RESULTS: A total of 228 DEGs were identified, and they were mainly enriched in the terms of cell adhesion molecules, leukocyte transendothelial migration and ECM-receptor interaction. A PPI network was constructed, and 16 hub genes were identified, including TEK, ANGPT1, MMP9, VWF, CDH5, EDN1, ESAM, CCNE1, CDC45, PRC1, CCNB2, AURKA, MELK, CDC20, TOP2A and PTTG1. Among the genes, expressions of 14 hub genes were associated with prognosis of NSCLC patients. Additionally, a total of 11 DEMs were also identified.
CONCLUSION: Our results provide some potential underlying biomarkers for NSCLC. Further studies are required to elucidate the pathogenesis of NSCLC.

Budczies J, Denkert C, Győrffy B, et al.
Chromosome 9p copy number gains involving PD-L1 are associated with a specific proliferation and immune-modulating gene expression program active across major cancer types.
BMC Med Genomics. 2017; 10(1):74 [PubMed] Free Access to Full Article Related Publications
BACKGROUND: Inhibition of the PD-L1/PD-1 immune checkpoint axis represents one of the most promising approaches of immunotherapy for various cancer types. However, immune checkpoint inhibition is successful only in subpopulations of patients emphasizing the need for powerful biomarkers that adequately reflect the complex interaction between the tumor and the immune system. Recently, recurrent copy number gains (CNG) in chromosome 9p involving PD-L1 were detected in many cancer types including lung cancer, melanoma, bladder cancer, head and neck cancer, cervical cancer, soft tissue sarcoma, prostate cancer, gastric cancer, ovarian cancer, and triple-negative breast cancer.
METHODS: Here, we applied functional genomics to analyze global mRNA expression changes associated with chromosome 9p gains. Using the TCGA data set, we identified a list of 75 genes that were strongly up-regulated in tumors with chromosome 9p gains across many cancer types.
RESULTS: As expected, the gene set was enriched for chromosome 9p and in particular chromosome 9p24 (36 genes and 23 genes). Furthermore, we found enrichment of two expression programs derived from genes within and beyond 9p: one implicated in cell cycle regulation (22 genes) and the other implicated in modulation of the immune system (16 genes). Among these were specific cytokines and chemokines, e.g. CCL4, CCL8, CXCL10, CXCL11, other immunoregulatory genes such as IFN-G and IDO1 as well as highly expressed proliferation-related kinases and genes including PLK1, TTK, MELK and CDC20 that represent potential drug targets.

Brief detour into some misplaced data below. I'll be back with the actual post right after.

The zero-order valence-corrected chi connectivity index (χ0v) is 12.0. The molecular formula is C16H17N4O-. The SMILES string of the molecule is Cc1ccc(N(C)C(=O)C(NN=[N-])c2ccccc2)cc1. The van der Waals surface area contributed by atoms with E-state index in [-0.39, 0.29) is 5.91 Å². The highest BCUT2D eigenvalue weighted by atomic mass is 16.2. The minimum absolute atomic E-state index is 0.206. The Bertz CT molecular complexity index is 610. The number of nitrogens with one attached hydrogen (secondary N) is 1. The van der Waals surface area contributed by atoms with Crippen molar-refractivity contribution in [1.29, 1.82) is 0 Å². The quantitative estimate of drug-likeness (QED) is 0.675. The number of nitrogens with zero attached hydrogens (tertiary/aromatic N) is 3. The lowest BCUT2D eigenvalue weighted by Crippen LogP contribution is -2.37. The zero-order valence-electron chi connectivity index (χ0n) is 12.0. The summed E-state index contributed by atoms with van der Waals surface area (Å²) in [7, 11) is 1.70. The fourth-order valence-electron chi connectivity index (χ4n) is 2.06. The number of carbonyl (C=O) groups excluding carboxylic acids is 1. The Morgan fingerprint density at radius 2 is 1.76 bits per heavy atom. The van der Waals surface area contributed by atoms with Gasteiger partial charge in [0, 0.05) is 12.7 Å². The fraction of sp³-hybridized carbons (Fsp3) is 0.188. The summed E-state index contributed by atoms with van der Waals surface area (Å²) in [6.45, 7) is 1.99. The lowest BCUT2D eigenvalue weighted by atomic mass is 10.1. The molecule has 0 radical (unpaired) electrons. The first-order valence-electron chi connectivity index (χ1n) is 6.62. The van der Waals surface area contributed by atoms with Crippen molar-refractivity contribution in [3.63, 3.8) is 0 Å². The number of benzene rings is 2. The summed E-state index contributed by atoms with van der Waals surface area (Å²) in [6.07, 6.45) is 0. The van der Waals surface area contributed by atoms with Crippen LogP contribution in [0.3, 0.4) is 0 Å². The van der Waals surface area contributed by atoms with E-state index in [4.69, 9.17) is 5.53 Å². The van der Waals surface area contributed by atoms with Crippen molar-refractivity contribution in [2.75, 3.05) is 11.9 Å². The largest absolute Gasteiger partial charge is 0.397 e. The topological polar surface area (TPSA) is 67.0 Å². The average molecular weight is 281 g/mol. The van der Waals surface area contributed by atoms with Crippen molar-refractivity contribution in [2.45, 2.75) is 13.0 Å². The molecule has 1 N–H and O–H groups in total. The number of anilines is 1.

CONCLUSIONS: Collectively, these data shed light on mechanisms of immune escape and stimulation of proliferation in cancer with PD-L1 CNG and highlight additional vulnerabilities that may be therapeutically exploitable.

Janostiak R, Rauniyar N, Lam TT, et al.
MELK Promotes Melanoma Growth by Stimulating the NF-κB Pathway.
Cell Rep. 2017; 21(10):2829-2841 [PubMed] Free Access to Full Article Related Publications
Melanoma accounts for more than 80% of skin cancer-related deaths, and current therapies provide only short-term benefit to patients. Here, we show in melanoma cells that maternal embryonic leucine zipper kinase (MELK) is transcriptionally upregulated by the MAPK pathway via transcription factor E2F1. MELK knockdown or pharmacological inhibition blocked melanoma growth and enhanced the effectiveness of BRAFV600E inhibitor against melanoma cells. To identify mediators of MELK function, we performed stable isotope labeling with amino acids in cell culture (SILAC) and identified 469 proteins that had downregulated phosphorylation after MELK inhibition. Of these proteins, 139 were previously reported as substrates of BRAF or MEK, demonstrating that MELK is an important downstream mediator of the MAPK pathway. Furthermore, we show that MELK promotes melanoma growth by activating NF-κB pathway activity via Sequestosome 1 (SQSTM1/p62). Altogether, these results underpin an important role for MELK in melanoma growth downstream of the MAPK pathway.

Wu S, Chen X, Hu C, et al.
Up-Regulated Maternal Embryonic Leucine Zipper Kinase Predicts Poor Prognosis of Hepatocellular Carcinoma Patients in a Chinese Han Population.
Med Sci Monit. 2017; 23:5705-5713 [PubMed] Free Access to Full Article Related Publications